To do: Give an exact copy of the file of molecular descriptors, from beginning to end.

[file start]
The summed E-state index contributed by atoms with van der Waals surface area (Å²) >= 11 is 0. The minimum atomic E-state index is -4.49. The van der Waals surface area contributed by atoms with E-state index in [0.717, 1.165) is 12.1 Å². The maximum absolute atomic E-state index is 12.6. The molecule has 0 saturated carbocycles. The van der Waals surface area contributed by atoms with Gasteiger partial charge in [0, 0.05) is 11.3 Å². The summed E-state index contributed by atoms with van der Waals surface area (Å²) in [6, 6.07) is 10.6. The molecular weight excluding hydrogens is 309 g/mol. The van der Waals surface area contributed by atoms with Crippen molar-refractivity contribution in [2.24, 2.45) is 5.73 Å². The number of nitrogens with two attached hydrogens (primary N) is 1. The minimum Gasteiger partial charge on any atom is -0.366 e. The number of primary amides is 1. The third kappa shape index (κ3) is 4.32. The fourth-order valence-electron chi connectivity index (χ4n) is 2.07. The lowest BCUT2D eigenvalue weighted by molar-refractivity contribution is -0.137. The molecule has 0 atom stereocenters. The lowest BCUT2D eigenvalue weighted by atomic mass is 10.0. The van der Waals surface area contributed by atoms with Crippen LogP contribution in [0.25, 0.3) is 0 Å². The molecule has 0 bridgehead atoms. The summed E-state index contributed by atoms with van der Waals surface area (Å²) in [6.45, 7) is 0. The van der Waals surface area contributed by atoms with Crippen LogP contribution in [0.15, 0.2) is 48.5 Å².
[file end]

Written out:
The summed E-state index contributed by atoms with van der Waals surface area (Å²) >= 11 is 0. The minimum atomic E-state index is -4.49. The van der Waals surface area contributed by atoms with E-state index in [0.717, 1.165) is 12.1 Å². The maximum absolute atomic E-state index is 12.6. The molecule has 0 saturated carbocycles. The van der Waals surface area contributed by atoms with Gasteiger partial charge in [0, 0.05) is 11.3 Å². The summed E-state index contributed by atoms with van der Waals surface area (Å²) in [6, 6.07) is 10.6. The molecular weight excluding hydrogens is 309 g/mol. The van der Waals surface area contributed by atoms with Crippen molar-refractivity contribution in [2.24, 2.45) is 5.73 Å². The number of nitrogens with two attached hydrogens (primary N) is 1. The minimum Gasteiger partial charge on any atom is -0.366 e. The number of primary amides is 1. The third kappa shape index (κ3) is 4.32. The fourth-order valence-electron chi connectivity index (χ4n) is 2.07. The lowest BCUT2D eigenvalue weighted by molar-refractivity contribution is -0.137. The molecule has 0 atom stereocenters. The lowest BCUT2D eigenvalue weighted by atomic mass is 10.0. The van der Waals surface area contributed by atoms with Crippen LogP contribution in [0.25, 0.3) is 0 Å². The molecule has 0 bridgehead atoms. The summed E-state index contributed by atoms with van der Waals surface area (Å²) in [6.45, 7) is 0. The van der Waals surface area contributed by atoms with Crippen LogP contribution in [0.15, 0.2) is 48.5 Å².